Importance of CSF circulation following ischaemic stroke: A novel MRI investigation of CSF parenchymal flow

Alshuhri, Mohammed Shenan (2021) Importance of CSF circulation following ischaemic stroke: A novel MRI investigation of CSF parenchymal flow. PhD thesis, University of Glasgow.

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It has been proposed that intracranial pressure (ICP) elevation and collateral failure are responsible for unexplained early neurological deterioration (END) in stroke. Our aim was to investigate whether cerebrospinal fluid (CSF) dynamics, rather than oedema, are responsible for elevation of ICP after ischaemic stroke. Permanent middle cerebral artery occlusion (pMCAO) was induced with anintraluminal filament. At 24 hours after stroke, baseline ICP was
measured, and dynamics were probed via a steady-state infusion method. For the first time, we found a significant correlation between the baseline ICP at 24 hours post-stroke and the value of CSF outflow resistance. Results show that CSF outflow resistance, rather than oedema, was the mechanism responsible for ICP elevation following ischaemic stroke. This challenges current concepts and suggests the possibility that intracranial hypertension may be occurring undetected in a much wider range of stroke patients than is currently considered to be the case.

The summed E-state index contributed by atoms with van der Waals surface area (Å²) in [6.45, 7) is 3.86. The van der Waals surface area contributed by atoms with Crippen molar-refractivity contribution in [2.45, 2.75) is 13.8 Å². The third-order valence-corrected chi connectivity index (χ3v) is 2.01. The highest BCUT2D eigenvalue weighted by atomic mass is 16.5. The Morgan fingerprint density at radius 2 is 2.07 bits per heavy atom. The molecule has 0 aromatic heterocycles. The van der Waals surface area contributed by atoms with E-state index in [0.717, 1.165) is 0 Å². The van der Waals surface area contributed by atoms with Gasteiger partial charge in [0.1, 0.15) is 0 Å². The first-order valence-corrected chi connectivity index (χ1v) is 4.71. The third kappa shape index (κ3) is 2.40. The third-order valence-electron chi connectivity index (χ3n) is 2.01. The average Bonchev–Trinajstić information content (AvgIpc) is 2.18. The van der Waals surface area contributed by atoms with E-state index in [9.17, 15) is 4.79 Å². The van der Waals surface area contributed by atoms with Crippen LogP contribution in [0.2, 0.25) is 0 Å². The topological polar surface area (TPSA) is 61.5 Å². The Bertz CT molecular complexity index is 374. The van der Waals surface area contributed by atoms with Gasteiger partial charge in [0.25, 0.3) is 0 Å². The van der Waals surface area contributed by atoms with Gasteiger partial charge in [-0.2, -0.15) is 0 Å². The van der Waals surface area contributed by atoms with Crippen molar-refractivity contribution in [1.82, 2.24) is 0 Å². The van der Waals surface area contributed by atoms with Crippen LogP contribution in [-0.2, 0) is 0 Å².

Over the last decade, there has been significant renewed interest in the anatomical pathways and physiological mechanisms for the circulation of CSF. The glymphatic system is one such pathway that has been recently characterised. This network drives CSF into the brain along periarterial spaces and interstitial fluid (ISF) out along perivenous spaces. Aquaporin-4 (AQP4) water channels, densely expressed at the vascular endfeet of astrocytes, facilitate glymphatic transport. Glymphatic failure has been linked to a broad range of neurodegenerative diseases including ischaemic stroke. Accordingly, if the glymphatic circulation is a major outflow route for CSF, glymphatic dysfunction following ischaemic stroke could alter CSF dynamics and, therefore, ICP.

Nevertheless, the glymphatic hypothesis is still controversial. All in vivo and biomechanical modelling studies that have investigated the glymphatic system have been based on utilizing a solute tracer to track the movement of CSF within the intracranial space. Since 99% of CSF is water, it is questionable whether nonwater tracer molecules can ever show the real dynamic flow of CSF. Hence, we sought the develop of a new MRI method to directly image CSF dynamics in-vivo, by exploiting an isotopically enriched MRI tracer, namely, H217O. Our results reveal glymphatic flow that is dramatically faster and more extensive than previously thought. Moreover, we confirm the critical role of aquaporin-4 (AQP4) channels in glymphatic flow by imaging CSF water dynamics in the brain using H217O alongside a potent blocker of AQP4. We hope in futurethat this new method can be used to investigate the responsible for
the increased CSF resistance and ICP elevation following ischaemic stroke.

Item Type: Thesis (PhD)
Qualification Level: Doctoral
Subjects: Q Science > QP Physiology
Colleges/Schools: College of Medical Veterinary and Life Sciences > School of Psychology & Neuroscience
Supervisor's Name: Holmes, Dr. William
Date of Award: 2021
Depositing User: Theses Team
Unique ID: glathesis:2021-82303
Copyright: Copyright of this thesis is held by the author.
Date Deposited: 02 Jul 2021 14:18
Last Modified: 13 Oct 2022 13:45
Thesis DOI: 10.5525/gla.thesis.82303
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